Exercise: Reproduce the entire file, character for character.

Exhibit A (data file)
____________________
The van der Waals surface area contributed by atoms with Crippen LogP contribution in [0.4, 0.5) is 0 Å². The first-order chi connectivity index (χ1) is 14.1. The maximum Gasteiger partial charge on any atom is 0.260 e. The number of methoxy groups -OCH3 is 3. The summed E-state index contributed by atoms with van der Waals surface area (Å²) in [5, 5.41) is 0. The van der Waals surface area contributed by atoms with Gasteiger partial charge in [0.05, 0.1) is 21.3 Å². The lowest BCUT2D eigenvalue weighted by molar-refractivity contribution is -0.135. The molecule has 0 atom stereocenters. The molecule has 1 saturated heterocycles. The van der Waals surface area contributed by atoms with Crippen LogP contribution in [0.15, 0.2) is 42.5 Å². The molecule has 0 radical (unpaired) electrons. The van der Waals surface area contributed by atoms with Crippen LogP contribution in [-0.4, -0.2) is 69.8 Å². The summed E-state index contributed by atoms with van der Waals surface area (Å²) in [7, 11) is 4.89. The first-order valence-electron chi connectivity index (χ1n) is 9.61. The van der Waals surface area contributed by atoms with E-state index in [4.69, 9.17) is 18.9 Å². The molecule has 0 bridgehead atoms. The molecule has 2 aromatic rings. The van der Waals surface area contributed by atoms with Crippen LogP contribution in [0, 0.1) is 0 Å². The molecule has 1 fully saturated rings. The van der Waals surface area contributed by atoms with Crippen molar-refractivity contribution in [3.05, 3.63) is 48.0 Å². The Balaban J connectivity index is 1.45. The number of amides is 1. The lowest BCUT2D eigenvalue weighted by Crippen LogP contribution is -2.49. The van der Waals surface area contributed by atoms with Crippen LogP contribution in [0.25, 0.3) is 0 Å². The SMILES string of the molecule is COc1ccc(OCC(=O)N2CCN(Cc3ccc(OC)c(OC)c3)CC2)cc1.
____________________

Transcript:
The van der Waals surface area contributed by atoms with Crippen LogP contribution in [0.4, 0.5) is 0 Å². The first-order chi connectivity index (χ1) is 14.1. The maximum Gasteiger partial charge on any atom is 0.260 e. The number of methoxy groups -OCH3 is 3. The summed E-state index contributed by atoms with van der Waals surface area (Å²) in [5, 5.41) is 0. The van der Waals surface area contributed by atoms with Gasteiger partial charge in [0.05, 0.1) is 21.3 Å². The lowest BCUT2D eigenvalue weighted by molar-refractivity contribution is -0.135. The molecule has 0 atom stereocenters. The molecule has 1 saturated heterocycles. The van der Waals surface area contributed by atoms with Crippen LogP contribution in [0.15, 0.2) is 42.5 Å². The molecule has 0 radical (unpaired) electrons. The van der Waals surface area contributed by atoms with Crippen LogP contribution in [-0.4, -0.2) is 69.8 Å². The summed E-state index contributed by atoms with van der Waals surface area (Å²) in [7, 11) is 4.89. The first-order valence-electron chi connectivity index (χ1n) is 9.61. The van der Waals surface area contributed by atoms with E-state index in [4.69, 9.17) is 18.9 Å². The molecule has 0 bridgehead atoms. The molecule has 2 aromatic rings. The van der Waals surface area contributed by atoms with Crippen LogP contribution in [0, 0.1) is 0 Å². The molecule has 1 fully saturated rings. The van der Waals surface area contributed by atoms with Crippen molar-refractivity contribution in [3.05, 3.63) is 48.0 Å². The Balaban J connectivity index is 1.45. The number of amides is 1. The lowest BCUT2D eigenvalue weighted by Crippen LogP contribution is -2.49. The van der Waals surface area contributed by atoms with Crippen LogP contribution in [0.25, 0.3) is 0 Å². The SMILES string of the molecule is COc1ccc(OCC(=O)N2CCN(Cc3ccc(OC)c(OC)c3)CC2)cc1.